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FARC rebels begin disarmament in Colombia

Rebels and UN observers have begun the process of inventorying the guerillas' weapons in preparation for their destruction. FARC leaders and President Santos both praised the "historic" move.

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Colombian FARC rebels begin disarming process

Thousands of Colombia's FARC rebels moved closer to peace on Wednesday as they began working with United Nations observers to catalogue all their weaponry. The move was a key sign of good faith that the leftist guerillas are truly willing to lay down all their arms after fifty years of conflict with the government.

FARC fighters have spent the past weeks gathering at demobilization zones designated by a historic ceasefire agreement ratified by both sides in November. Once all of FARC's 6,900 militants have surrendered at the camps and handed over their arms, the UN will then supervise the weapons' destruction.

FARC chief Rodrigo "Timochenko" Londono wrote on Twitter that the rebels were handing over their guns "with enthusiasm." At the same time, another senior commander, Carlos Antonio Lozada, called it "a transcendental moment in the life of any fighter."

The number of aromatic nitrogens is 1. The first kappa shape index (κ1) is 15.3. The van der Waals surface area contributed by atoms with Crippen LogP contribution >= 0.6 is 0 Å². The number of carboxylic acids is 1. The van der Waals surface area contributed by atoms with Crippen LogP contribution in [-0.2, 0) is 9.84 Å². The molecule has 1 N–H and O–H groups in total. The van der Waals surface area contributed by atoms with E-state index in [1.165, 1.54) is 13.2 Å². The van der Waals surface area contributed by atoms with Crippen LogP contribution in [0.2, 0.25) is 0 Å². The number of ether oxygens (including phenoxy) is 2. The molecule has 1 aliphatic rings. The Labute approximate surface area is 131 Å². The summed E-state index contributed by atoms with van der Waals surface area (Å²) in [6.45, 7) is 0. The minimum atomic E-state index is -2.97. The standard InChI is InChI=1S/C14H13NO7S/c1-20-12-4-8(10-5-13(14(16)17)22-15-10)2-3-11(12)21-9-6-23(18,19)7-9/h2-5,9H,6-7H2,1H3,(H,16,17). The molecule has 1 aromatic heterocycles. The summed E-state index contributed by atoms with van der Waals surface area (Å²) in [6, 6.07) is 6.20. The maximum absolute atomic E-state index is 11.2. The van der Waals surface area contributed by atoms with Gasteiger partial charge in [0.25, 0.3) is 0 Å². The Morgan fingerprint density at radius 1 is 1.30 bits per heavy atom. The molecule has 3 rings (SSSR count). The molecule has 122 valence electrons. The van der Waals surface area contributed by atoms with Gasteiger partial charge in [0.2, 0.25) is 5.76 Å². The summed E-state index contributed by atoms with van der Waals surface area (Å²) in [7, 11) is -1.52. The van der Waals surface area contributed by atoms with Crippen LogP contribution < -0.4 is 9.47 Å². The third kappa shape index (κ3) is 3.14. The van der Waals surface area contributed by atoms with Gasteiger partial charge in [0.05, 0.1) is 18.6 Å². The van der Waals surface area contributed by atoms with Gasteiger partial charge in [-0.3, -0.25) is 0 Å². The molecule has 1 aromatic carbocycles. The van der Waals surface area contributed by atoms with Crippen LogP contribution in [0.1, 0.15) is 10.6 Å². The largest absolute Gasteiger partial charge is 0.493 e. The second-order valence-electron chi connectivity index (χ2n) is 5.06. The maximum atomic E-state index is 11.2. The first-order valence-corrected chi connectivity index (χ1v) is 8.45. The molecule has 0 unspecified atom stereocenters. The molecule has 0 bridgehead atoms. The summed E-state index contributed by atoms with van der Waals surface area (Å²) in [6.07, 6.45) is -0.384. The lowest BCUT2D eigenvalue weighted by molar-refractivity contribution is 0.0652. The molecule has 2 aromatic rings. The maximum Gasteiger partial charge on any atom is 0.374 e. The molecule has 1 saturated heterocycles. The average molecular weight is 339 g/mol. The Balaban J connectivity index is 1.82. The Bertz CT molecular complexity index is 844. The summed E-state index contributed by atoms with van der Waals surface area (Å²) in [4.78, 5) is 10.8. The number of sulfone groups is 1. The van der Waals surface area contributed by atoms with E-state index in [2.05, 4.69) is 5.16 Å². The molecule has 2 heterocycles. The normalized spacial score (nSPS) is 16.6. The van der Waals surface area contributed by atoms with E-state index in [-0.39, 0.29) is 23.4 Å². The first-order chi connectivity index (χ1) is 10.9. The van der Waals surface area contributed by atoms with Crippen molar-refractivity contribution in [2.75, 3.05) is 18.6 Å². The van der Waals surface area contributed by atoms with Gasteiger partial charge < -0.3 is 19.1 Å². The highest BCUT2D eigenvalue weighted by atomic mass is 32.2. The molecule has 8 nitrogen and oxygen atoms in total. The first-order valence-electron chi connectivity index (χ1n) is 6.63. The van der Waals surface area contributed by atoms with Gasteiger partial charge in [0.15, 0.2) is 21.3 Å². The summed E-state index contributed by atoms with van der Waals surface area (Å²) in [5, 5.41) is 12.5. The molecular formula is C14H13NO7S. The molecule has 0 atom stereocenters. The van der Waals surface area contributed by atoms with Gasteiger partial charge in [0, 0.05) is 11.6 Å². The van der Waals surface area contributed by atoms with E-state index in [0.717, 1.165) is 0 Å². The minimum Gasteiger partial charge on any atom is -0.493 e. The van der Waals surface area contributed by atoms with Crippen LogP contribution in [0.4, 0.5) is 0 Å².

"Those weapons guaranteed our lives," he told Caracol Radio. "But I think we will feel safe in the belief that we are doing the right thing."

President Juan Manuel Santos, who won the Nobel Peace Prize for the FARC truce, hailed the disarmament as "historic news for Colombians."

ELN rebels still stubborn on peace deal

The Colombian conflict been in the 1960s, when left-wing extremists, outraged at the widespread corruption in Bogota and the crushing poverty experienced by some sectors of the country, began to engage in guerilla warfare against the government. The largest of these leftist groups was the Revolutionary Armed Forces of Colombia, or FARC.

After five decades of violence and more than 200,000 casualties, both sides agreed to begin peace negotiations in 2012. Truce brokers managed to reach a deal in August 2016, only to have that agreement defeated in a popular referendum in October. Many Colombians voted against the deal due to a clause granting amnesty to the guerillas who surrendered.

FARC and Bogota signed a revised deal on November 24. However, the radical Marxist group known as the National Liberation Army (ELN), has not yet agreed to any ceasefire, leaving one side of the country's asymmetrical conflict still unresolved.

es/bw (AFP, AP)

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